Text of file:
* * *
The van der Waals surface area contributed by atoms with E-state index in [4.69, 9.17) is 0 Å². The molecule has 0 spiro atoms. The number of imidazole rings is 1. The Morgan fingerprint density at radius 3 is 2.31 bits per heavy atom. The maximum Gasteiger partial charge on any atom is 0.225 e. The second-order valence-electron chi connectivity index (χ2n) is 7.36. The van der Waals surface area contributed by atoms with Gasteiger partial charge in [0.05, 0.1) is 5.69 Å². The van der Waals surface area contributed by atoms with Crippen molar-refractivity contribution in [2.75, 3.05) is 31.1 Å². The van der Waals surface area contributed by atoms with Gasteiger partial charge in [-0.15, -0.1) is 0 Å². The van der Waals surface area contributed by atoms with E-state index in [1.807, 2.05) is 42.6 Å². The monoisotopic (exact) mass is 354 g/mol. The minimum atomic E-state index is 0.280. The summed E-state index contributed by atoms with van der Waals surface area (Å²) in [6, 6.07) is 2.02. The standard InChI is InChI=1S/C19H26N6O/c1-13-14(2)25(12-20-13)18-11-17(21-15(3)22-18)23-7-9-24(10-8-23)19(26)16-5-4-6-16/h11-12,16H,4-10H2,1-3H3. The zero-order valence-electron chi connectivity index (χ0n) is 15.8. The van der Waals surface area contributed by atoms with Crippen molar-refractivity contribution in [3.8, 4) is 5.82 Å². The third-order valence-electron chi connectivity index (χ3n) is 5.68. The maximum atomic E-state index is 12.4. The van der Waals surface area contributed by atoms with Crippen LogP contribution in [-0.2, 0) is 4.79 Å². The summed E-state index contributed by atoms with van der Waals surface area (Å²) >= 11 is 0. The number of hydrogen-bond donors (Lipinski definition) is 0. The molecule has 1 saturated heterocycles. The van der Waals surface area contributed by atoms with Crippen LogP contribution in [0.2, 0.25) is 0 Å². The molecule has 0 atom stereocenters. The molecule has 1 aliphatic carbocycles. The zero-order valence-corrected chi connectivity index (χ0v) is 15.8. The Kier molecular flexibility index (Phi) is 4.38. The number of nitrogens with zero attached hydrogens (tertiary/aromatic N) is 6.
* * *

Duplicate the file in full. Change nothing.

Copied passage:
The van der Waals surface area contributed by atoms with E-state index in [4.69, 9.17) is 0 Å². The molecule has 0 spiro atoms. The number of imidazole rings is 1. The Morgan fingerprint density at radius 3 is 2.31 bits per heavy atom. The maximum Gasteiger partial charge on any atom is 0.225 e. The second-order valence-electron chi connectivity index (χ2n) is 7.36. The van der Waals surface area contributed by atoms with Gasteiger partial charge in [0.05, 0.1) is 5.69 Å². The van der Waals surface area contributed by atoms with Crippen molar-refractivity contribution in [2.75, 3.05) is 31.1 Å². The van der Waals surface area contributed by atoms with Gasteiger partial charge in [-0.15, -0.1) is 0 Å². The van der Waals surface area contributed by atoms with E-state index in [1.807, 2.05) is 42.6 Å². The monoisotopic (exact) mass is 354 g/mol. The minimum atomic E-state index is 0.280. The summed E-state index contributed by atoms with van der Waals surface area (Å²) in [6, 6.07) is 2.02. The standard InChI is InChI=1S/C19H26N6O/c1-13-14(2)25(12-20-13)18-11-17(21-15(3)22-18)23-7-9-24(10-8-23)19(26)16-5-4-6-16/h11-12,16H,4-10H2,1-3H3. The zero-order valence-electron chi connectivity index (χ0n) is 15.8. The van der Waals surface area contributed by atoms with Crippen molar-refractivity contribution in [3.8, 4) is 5.82 Å². The third-order valence-electron chi connectivity index (χ3n) is 5.68. The maximum atomic E-state index is 12.4. The van der Waals surface area contributed by atoms with Crippen LogP contribution in [-0.2, 0) is 4.79 Å². The summed E-state index contributed by atoms with van der Waals surface area (Å²) >= 11 is 0. The number of hydrogen-bond donors (Lipinski definition) is 0. The molecule has 1 saturated heterocycles. The van der Waals surface area contributed by atoms with Crippen LogP contribution in [0.2, 0.25) is 0 Å². The molecule has 0 atom stereocenters. The molecule has 1 aliphatic carbocycles. The zero-order valence-corrected chi connectivity index (χ0v) is 15.8. The Kier molecular flexibility index (Phi) is 4.38. The number of nitrogens with zero attached hydrogens (tertiary/aromatic N) is 6.